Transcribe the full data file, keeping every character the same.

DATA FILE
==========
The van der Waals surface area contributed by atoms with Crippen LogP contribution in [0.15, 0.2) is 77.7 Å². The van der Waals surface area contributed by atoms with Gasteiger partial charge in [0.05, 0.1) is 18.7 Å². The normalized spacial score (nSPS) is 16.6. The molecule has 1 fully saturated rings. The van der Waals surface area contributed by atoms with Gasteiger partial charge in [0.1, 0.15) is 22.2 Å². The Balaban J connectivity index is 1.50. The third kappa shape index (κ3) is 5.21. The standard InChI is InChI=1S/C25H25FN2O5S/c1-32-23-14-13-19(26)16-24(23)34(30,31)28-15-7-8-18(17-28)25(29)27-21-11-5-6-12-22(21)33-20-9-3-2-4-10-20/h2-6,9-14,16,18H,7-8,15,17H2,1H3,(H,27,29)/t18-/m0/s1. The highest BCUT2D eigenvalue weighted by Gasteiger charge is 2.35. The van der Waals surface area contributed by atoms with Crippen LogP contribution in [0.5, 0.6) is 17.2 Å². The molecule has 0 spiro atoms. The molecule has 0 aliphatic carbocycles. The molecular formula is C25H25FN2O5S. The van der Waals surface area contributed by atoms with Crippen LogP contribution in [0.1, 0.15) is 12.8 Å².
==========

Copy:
The van der Waals surface area contributed by atoms with Crippen LogP contribution in [0.15, 0.2) is 77.7 Å². The van der Waals surface area contributed by atoms with Gasteiger partial charge in [0.05, 0.1) is 18.7 Å². The normalized spacial score (nSPS) is 16.6. The molecule has 1 fully saturated rings. The van der Waals surface area contributed by atoms with Gasteiger partial charge in [0.1, 0.15) is 22.2 Å². The Balaban J connectivity index is 1.50. The third kappa shape index (κ3) is 5.21. The standard InChI is InChI=1S/C25H25FN2O5S/c1-32-23-14-13-19(26)16-24(23)34(30,31)28-15-7-8-18(17-28)25(29)27-21-11-5-6-12-22(21)33-20-9-3-2-4-10-20/h2-6,9-14,16,18H,7-8,15,17H2,1H3,(H,27,29)/t18-/m0/s1. The highest BCUT2D eigenvalue weighted by Gasteiger charge is 2.35. The van der Waals surface area contributed by atoms with Crippen LogP contribution in [0.5, 0.6) is 17.2 Å². The molecule has 0 spiro atoms. The molecule has 0 aliphatic carbocycles. The molecular formula is C25H25FN2O5S. The van der Waals surface area contributed by atoms with Crippen LogP contribution in [0.1, 0.15) is 12.8 Å².